Reporting on climate change? See SEJ's Climate Change Guide for help, resources, and sources.
USGS report documents occurrence of nearly 270 contaminants in U.S. surface water and treated drinking water supplies for nine water systems.
When EPA falls short on regulation of pesticides, might states step into the breach? That’s exactly what happened in June when Hawaii banned toxic organophosphate chlorpyrifos. To take a closer look, this week’s TipSheet reports on how federal regulation opens the door for state, or even local, preemption and offers angles and resources for environmental reporters.
Weird and unwanted critters are the subject of a new collection of literary essays that mine the author’s experience to help tell a well-researched, entertaining story of invasive species and the pitfalls of ecological tampering. Read our BookShelf review of “Pandora's Garden: Kudzu, Cockroaches, and Other Misfits of Ecology.”
Visual storytelling can serve as a primary narrative tool, especially when it comes to human impacts on the environment. That’s the case made by acclaimed former National Geographic photo editor Dennis Dimick in this feature interview, that delves into his unexpected journalistic career.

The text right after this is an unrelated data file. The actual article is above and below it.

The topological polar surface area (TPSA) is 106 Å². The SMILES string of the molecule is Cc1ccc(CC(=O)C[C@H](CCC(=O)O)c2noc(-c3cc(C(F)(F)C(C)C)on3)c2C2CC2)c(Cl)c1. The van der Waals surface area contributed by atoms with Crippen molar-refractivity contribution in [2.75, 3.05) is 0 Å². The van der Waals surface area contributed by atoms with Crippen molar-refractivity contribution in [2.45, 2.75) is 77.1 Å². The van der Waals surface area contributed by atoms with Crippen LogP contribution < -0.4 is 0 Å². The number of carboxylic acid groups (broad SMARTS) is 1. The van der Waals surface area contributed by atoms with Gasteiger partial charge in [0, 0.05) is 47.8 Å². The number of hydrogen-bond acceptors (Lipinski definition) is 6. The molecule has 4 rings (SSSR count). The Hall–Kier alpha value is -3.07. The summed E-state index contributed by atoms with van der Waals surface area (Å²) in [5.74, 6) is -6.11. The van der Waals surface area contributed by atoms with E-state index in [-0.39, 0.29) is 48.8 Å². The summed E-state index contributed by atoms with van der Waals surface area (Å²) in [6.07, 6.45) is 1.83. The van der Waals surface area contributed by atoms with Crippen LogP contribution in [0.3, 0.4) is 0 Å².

In a unique initiative, an evolutionary biologist uses a collection of exquisite glass models to help people translate natural history to a human scale and to see living living things as masterpieces of nature. In our new Between the Lines, SEJournal speaks with SEJ award-winning author Drew Harvell about her volume “A Sea of Glass” and the power of art to inspire.
A reporter reveals that the National Park Service is deleting references to climate change in an upcoming study of sea level rise, and FOIA requesters are behind a record surge in information lawsuits involving Pruitt EPA. That, plus Keystone XL Pipeline documents and more, in the latest WatchDog.
A family of widely used fluorinated chemicals may be contaminating local drinking water supplies, causing uncertain health effects and with little clarity over federal regulations. But some states are starting to step in. This week’s TipSheet unwinds the confusion over PFAS, with some backstory and plenty of resources for your local coverage.